In an open letter, around 250 doctors are begging the FDA to remove the “red tape” and approve a COVID vaccine for kids under 5
COVID vaccines are safe, effective, and widely available for all Americans ages 5 and up. Even as the omicron variant has surged across the country, the vaccinated face a remarkably low risk of severe illness or death. But for families with kids under 5 who still aren’t eligible to be vaccinated, this is still an excruciating time, filled with the kinds of constant risk calculations no parent should have to do, let alone on a daily basis.
Now, doctors are banding together to find a way to keep younger children safe from COVID. Around 250 physicians from all over the country signed an open letter, posted this week, asking that the FDA cut through its “red tape” and authorize a vaccine for kids under 5.
“We are concerned physicians requesting your urgent attention in regards to protecting our youngest patients and children through access to life-saving COVID-19 vaccines,” the letter reads. “As the Omicron variant surges throughout the United States, parents and physicians continue to have no options for protecting our children under five years of age against COVID-19. With over 1,000 children under age 18 in the US dead from COVID-19 and thousands suffering from serious complications such as MIS-C, the situation could not be more dire. Moreover, we are now learning that Omicron hits babies and young children harder in their upper respiratory tract than previous variants, causing croup and bronchiolitis. This is of particular concern for the very age group that either cannot wear masks or has the most challenge wearing masks. We cannot let an entire generation of children suffer when we have a safe and effective method of protection.”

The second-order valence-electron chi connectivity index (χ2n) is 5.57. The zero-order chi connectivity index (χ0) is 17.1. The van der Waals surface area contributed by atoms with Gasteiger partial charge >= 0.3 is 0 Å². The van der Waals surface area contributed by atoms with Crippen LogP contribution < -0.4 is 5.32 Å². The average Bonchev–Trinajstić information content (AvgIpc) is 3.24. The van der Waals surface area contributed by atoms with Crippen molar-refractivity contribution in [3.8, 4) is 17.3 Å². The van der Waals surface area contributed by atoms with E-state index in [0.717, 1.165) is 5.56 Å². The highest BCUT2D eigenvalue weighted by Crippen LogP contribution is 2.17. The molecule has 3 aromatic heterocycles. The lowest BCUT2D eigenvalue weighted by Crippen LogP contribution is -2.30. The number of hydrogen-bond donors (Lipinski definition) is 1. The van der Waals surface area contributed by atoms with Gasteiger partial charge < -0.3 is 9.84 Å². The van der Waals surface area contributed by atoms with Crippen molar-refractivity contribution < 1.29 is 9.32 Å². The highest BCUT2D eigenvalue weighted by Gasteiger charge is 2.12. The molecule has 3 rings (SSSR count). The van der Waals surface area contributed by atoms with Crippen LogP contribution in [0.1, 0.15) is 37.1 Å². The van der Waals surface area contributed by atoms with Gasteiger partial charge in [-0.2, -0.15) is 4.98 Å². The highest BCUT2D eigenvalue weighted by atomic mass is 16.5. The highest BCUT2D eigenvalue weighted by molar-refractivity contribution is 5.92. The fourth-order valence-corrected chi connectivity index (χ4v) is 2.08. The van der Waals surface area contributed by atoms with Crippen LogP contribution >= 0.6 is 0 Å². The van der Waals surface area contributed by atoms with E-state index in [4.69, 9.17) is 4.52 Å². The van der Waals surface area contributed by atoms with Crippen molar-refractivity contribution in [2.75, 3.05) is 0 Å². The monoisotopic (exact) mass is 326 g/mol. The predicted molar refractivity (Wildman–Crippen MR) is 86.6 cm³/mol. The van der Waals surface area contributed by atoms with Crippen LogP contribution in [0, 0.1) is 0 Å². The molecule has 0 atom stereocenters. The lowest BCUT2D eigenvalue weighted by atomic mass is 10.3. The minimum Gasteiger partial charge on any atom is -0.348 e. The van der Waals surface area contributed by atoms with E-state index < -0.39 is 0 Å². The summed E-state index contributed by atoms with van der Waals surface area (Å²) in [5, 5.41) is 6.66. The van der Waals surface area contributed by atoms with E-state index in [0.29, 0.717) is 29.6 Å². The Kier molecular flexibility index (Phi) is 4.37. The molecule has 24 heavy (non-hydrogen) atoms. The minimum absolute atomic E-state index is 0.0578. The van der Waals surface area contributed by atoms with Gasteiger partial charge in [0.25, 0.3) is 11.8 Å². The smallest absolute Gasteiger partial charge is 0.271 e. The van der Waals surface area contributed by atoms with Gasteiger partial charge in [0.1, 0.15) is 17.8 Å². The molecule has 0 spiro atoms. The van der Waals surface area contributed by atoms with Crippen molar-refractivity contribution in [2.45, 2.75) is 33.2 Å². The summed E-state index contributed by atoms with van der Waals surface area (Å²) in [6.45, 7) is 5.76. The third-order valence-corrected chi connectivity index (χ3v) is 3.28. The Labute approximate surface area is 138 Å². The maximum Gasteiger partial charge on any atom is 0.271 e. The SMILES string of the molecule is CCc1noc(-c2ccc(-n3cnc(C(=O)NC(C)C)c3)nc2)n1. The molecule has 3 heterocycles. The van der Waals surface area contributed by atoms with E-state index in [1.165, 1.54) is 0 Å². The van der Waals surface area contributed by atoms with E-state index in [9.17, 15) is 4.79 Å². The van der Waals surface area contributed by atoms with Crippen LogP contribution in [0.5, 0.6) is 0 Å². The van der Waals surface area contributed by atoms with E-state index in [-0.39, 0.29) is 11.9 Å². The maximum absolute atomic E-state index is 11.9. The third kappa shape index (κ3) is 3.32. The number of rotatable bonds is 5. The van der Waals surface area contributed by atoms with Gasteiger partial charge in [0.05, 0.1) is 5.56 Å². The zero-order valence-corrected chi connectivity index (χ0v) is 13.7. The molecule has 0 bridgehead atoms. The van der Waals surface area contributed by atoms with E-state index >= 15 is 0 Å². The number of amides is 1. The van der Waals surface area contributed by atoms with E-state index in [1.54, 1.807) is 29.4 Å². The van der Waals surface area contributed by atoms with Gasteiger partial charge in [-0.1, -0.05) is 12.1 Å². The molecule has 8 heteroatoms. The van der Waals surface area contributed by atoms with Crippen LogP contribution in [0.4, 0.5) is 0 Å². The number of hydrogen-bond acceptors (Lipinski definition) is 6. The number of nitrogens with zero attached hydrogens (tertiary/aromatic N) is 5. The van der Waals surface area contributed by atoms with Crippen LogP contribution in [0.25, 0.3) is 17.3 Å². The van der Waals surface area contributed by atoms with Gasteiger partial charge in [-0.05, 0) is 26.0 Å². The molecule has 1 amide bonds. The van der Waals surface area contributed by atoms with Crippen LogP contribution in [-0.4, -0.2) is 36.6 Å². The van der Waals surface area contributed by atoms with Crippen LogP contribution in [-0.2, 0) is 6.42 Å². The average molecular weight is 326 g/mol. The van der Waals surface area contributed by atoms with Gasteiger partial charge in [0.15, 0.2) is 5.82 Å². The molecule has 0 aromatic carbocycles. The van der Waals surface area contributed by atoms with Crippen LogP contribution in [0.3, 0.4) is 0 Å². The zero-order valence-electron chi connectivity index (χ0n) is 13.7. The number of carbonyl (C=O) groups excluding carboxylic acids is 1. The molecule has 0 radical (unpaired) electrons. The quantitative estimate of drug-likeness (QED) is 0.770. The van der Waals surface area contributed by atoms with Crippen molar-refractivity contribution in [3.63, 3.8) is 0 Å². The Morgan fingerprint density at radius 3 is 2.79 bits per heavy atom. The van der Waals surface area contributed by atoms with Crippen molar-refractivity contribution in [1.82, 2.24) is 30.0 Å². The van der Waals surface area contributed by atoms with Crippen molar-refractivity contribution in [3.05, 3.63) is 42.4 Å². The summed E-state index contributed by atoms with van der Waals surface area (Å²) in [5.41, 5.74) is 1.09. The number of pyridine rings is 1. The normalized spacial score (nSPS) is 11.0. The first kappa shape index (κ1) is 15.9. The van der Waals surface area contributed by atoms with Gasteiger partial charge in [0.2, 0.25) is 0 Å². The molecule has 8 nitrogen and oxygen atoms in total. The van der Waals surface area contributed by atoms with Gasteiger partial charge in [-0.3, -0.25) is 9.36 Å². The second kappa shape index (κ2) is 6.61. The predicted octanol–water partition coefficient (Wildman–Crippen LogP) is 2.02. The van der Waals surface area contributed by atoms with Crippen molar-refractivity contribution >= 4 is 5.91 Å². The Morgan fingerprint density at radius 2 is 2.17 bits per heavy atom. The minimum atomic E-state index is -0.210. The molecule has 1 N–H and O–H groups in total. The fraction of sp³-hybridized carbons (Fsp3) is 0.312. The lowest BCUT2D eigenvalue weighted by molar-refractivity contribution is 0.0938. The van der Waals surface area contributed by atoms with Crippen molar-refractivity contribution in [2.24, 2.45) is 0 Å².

Dr. Rebekah Diamond, one of the letter signers, said the problem is that pediatric trials weren’t prioritized the same as trials for adults and older kids.
“This is a Band-Aid solution … the best solution long-term would be preventing even getting to this situation,” she said.
The FDA has tested a low dose of the vaccine in children under 5. In a recently published study, they found that kids ages 6 months to two years responded to the lower dose, while kids ages 2-5 did not. Trials are now testing higher amounts of vaccine and additional doses in that age group.